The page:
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Hot cars can be deadly to children, and there have already been 18 children who have died from vehicular heatstroke this year in the United States. This devastating statistic includes seven children in Texas.

A child’s temperature increases three to five times faster than an adult’s, putting them at higher risk of dying from heatstroke. Heatstroke can occur when a child’s temperature reaches 104 degrees, with death following at 107 degrees. It is important to remember that heatstroke can occur in outside temperatures of 57-60 degrees, even when parked in the shade. Parents frequently insist that this could never happen to them, but it does happen – even to the best of parents.

According to Dr. David Diamond, a University of South Florida psychology professor, it can happen to anyone. The science behind forgetting a child in a car involves competing parts of the brain. The basal ganglia, the brain’s center, is the part of the brain that allows us to operate on autopilot. The frontal cortex and hippocampus allow us to think consciously and prepare for future events.

When you drive somewhere and you do not normally have a child, your basal ganglia can actually suppress your hippocampus, allowing your brain to run on autopilot without planning for the needs of a child in the car. Diamond says the basal ganglia takes you on your normal route, where you may not usually have a child. This is comparable to a situation where you drive home from work and forget to stop at the grocery store or cleaners – something many of us have experienced.

Multiple individuals and organizations around the country—including some vehicle and car seat manufacturers—are attempting to develop devices and phone apps which may help you remember your child in the car. These may be helpful if used routinely, but only in conjunction with other safe practices such as placing a visual reminder in the car (a shoe or purse in the back seat), or developing a plan of action for days when the routine will be knowingly broken. The Trauma Center at St. David’s Round Rock Medical Center offers the following safety tips for protecting children from heatstroke in a car.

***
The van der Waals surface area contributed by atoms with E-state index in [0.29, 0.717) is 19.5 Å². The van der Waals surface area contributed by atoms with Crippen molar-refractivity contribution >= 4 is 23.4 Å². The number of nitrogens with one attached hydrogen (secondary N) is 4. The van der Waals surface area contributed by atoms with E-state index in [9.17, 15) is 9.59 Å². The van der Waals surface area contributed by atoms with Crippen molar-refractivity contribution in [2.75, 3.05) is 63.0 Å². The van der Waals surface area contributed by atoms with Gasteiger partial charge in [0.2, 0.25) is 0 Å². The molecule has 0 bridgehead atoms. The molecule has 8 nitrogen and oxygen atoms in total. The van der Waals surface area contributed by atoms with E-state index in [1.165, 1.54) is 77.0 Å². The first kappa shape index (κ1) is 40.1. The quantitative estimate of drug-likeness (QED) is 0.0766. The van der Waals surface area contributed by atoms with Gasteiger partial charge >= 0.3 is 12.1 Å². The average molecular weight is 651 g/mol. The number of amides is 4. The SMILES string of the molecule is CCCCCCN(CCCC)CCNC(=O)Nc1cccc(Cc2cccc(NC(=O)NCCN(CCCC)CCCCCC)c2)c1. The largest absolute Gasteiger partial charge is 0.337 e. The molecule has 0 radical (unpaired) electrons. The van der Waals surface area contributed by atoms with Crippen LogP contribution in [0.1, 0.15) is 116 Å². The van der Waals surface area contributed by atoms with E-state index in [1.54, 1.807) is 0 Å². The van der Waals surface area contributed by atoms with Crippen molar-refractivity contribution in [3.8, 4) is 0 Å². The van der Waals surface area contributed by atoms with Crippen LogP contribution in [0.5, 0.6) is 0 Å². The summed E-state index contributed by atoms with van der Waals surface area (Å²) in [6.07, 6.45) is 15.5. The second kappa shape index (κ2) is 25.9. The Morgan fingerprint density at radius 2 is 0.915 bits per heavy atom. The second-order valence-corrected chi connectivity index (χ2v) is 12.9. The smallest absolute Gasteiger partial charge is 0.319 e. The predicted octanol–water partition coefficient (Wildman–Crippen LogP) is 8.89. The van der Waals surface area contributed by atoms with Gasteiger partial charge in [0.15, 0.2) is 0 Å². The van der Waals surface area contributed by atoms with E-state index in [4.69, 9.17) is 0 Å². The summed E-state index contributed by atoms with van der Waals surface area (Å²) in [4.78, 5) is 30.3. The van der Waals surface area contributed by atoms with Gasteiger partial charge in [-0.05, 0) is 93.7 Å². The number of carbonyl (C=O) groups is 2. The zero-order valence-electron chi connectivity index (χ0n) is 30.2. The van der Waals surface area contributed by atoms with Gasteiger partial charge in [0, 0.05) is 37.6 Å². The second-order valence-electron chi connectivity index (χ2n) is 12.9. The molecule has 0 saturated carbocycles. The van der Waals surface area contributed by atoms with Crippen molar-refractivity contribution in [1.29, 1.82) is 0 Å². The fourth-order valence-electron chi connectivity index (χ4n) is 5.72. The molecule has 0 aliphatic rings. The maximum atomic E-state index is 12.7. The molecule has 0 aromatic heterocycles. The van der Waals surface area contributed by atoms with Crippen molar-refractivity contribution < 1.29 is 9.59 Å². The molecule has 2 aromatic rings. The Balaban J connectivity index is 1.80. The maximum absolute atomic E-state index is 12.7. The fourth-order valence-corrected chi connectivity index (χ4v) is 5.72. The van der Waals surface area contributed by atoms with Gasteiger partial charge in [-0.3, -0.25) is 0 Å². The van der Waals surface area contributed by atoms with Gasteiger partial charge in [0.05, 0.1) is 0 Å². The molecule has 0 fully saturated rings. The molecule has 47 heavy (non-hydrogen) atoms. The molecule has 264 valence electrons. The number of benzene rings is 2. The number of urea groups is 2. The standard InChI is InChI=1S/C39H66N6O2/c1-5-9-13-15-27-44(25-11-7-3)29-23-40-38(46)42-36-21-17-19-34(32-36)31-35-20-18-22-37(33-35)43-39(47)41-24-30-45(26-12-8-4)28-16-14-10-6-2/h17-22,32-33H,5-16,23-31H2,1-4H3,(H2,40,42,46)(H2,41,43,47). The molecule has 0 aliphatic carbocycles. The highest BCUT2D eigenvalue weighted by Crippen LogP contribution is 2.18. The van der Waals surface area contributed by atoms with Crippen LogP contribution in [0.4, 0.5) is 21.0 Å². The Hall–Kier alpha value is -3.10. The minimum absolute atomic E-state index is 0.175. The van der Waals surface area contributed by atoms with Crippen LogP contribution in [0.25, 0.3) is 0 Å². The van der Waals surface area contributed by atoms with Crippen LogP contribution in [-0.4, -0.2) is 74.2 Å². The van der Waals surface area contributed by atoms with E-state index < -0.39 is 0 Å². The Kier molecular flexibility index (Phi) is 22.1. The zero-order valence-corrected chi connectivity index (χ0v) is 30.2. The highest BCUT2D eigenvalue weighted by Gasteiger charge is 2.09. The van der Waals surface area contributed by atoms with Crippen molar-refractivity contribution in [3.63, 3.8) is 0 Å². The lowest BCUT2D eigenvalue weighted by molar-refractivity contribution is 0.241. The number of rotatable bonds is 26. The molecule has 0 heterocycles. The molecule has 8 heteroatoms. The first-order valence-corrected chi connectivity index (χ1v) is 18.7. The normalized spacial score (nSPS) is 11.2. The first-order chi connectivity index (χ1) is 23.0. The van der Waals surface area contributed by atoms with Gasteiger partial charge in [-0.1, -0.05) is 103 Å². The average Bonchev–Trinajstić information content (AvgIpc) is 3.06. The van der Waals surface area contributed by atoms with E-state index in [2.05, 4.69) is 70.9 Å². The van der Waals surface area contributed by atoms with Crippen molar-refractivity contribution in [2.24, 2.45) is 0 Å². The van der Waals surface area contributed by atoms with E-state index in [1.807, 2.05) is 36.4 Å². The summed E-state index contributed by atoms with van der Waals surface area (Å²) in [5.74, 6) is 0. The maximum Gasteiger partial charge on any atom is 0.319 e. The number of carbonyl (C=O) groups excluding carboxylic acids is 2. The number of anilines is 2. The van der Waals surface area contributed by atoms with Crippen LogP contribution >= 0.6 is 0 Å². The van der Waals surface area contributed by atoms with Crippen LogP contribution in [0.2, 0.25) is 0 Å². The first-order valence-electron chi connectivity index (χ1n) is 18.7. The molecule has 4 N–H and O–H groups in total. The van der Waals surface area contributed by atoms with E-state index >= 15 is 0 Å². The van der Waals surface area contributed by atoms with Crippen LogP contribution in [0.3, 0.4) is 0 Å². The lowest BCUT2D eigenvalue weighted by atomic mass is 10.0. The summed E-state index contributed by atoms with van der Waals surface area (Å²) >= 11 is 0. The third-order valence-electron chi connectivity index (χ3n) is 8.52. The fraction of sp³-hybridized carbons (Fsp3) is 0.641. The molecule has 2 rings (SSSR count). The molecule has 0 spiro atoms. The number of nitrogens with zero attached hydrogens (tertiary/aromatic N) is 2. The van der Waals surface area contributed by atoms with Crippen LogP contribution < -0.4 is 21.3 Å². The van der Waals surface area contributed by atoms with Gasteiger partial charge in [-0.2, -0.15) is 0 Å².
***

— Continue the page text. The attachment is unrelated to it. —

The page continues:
Never leave a child in a car unattended for any length of time – whether the car’s engine is running or not. Rolling down the windows makes little difference in the temperature of the car and preventing heatstroke. While at home, keep your keys out of reach and your doors secured so that children cannot slip outside and play in the car.

Make a habit of leaving something in the backseat such as your purse or briefcase so that you will always remember to check for your child in the back seat. More than half of the children who died from heatstroke were “forgotten” in the car by the caregiver – often times because something in their routine changed.

Attempt to stick with a normal routine of drop-off or travel. As mentioned above, your brain has the ability to run on auto-pilot and suppress other parts of the brain that might remind you of a child in the back seat. When changing the routine, make a conscious effort to remind yourself that the child is in the car – leave a needed item in the back seat, set a reminder on your phone or have the other parent call you to ensure the drop off happened.

If you see or hear a child alone in a hot vehicle, assess the child – are they responsive or showing signs of heatstroke? The warning signs of heatstroke can include red, hot skin that may be moist or eventually dry (because they have already lost all of their fluids through sweat); a strong rapid pulse (at first), progressing to a slow weak pulse; a throbbing headache; dizziness; nausea; confusion or agitation.

If the child is in distress, call 911 immediately and find a way to get the child out of the car – even if breaking a window is necessary. A few minutes can mean life or death.

If the child is responsive and not in distress, stay with the child and call for help. Send someone to quickly find the parents if possible. If the parents do not arrive immediately, call 911. Break into the car if the child begins to show any sign of distress and remove them from the vehicle. Spray or pour cool water (NOT ice water) over the child’s head and body. If the child is unresponsive and doesn’t appear to be breathing, begin CPR. Continue rescue efforts until EMS arrives.

The death of a child in a hot car is so unthinkable to most parents that they don’t plan for the possibility, but it can happen to anyone. Keep in mind these tips, especially during a change in routine or caregivers, and never leave your child alone in a car for any reason. Always remember to Look Before You Lock! 

 

– Kristen Hullum, MSN, RN, Trauma Injury Prevention Coordinator at St. David’s Round Rock Medical Center

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